Analytical Sciences, Invited lecture

Pushing the limits of de novo genome assembly for complex prokaryotic genomes and establishing a basis to utilize microbiome isolates for plant protection


C. H. Ahrens1,2
1Agroscope , 2SIB Swiss Institute of Bioinformatics

My genomics and bioinformatics team closely collaborates with experimental groups that have established functional assays to isolate individual, functionally relevant microorganisms involved e.g. in biocontrol, biostimulation, or antibiotics resistance from complex microbiomes such as those present on plant surfaces, fermented foods or in the soil. Such interdisciplinary collaborations are essential for Agroscope’s aim to bring microbiome research into applied practice.

We subsequently de novo assemble complete genomes of such strains using the latest Next Generation Sequencing (NGS) technologies from Pacific Biosciences and Oxford Nanopore Technologies (ONT) and state of the art assembly algorithms. Generating a complete, de novo genome assembly for prokaryotes is generally considered a solved problem because of their relatively small size and low complexity. However, the analysis of 9300 complete prokaryotic genomes indicated that a sizable fraction (10%) either harbored several hundred repeats of up to 7 kb in length (so-called class II genomes), or very long near identical repeats up to over 100 kb (so-called class III genomes), both of which impede complete genome assembly.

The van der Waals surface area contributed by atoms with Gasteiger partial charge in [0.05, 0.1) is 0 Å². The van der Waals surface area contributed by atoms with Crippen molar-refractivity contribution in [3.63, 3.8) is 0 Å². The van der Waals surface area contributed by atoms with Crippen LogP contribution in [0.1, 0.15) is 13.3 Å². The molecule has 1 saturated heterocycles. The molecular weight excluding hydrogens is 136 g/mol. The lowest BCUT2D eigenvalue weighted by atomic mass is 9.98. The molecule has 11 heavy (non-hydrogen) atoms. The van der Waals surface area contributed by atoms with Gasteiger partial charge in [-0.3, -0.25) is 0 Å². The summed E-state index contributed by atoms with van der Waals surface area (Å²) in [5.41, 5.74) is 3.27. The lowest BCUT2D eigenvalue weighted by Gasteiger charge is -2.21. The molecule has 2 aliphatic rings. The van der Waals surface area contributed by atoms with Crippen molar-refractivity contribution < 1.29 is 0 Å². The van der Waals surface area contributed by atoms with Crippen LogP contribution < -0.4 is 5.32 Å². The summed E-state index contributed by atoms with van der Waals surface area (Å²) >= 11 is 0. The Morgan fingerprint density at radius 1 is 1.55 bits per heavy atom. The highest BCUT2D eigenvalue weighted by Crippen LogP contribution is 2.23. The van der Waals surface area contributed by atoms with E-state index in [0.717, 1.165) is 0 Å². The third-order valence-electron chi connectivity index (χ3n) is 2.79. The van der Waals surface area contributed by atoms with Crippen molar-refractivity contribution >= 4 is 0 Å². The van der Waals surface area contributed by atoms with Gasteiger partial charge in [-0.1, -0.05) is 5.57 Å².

By using long PacBio reads, we could recently show that repeat-rich class II genomes of Lactobacillus strains could be readily assembled into complete genomes, and that this approach represents a distinctive advantage over the fragmented assemblies generated by short read Illumina data alone. Using very long reads from ONT, we could even completely assemble the genome of a highly complex Pseudomonas koreensis strain that harbored nearly identical repeats of 70 kilobase pairs. As accurate genome annotation is critical to exploit the deluge of completely sequenced genomes, a publicly available proteogenomics solution for improved genome annotation was developed with funding from the Swiss National Science Foundation.

In this talk, I will highlight some of the lessons learnt over the past four years and present an outlook on how we plan to use functional genomics technologies with the ultimate aim to use naturally occurring microorganisms for plant protection.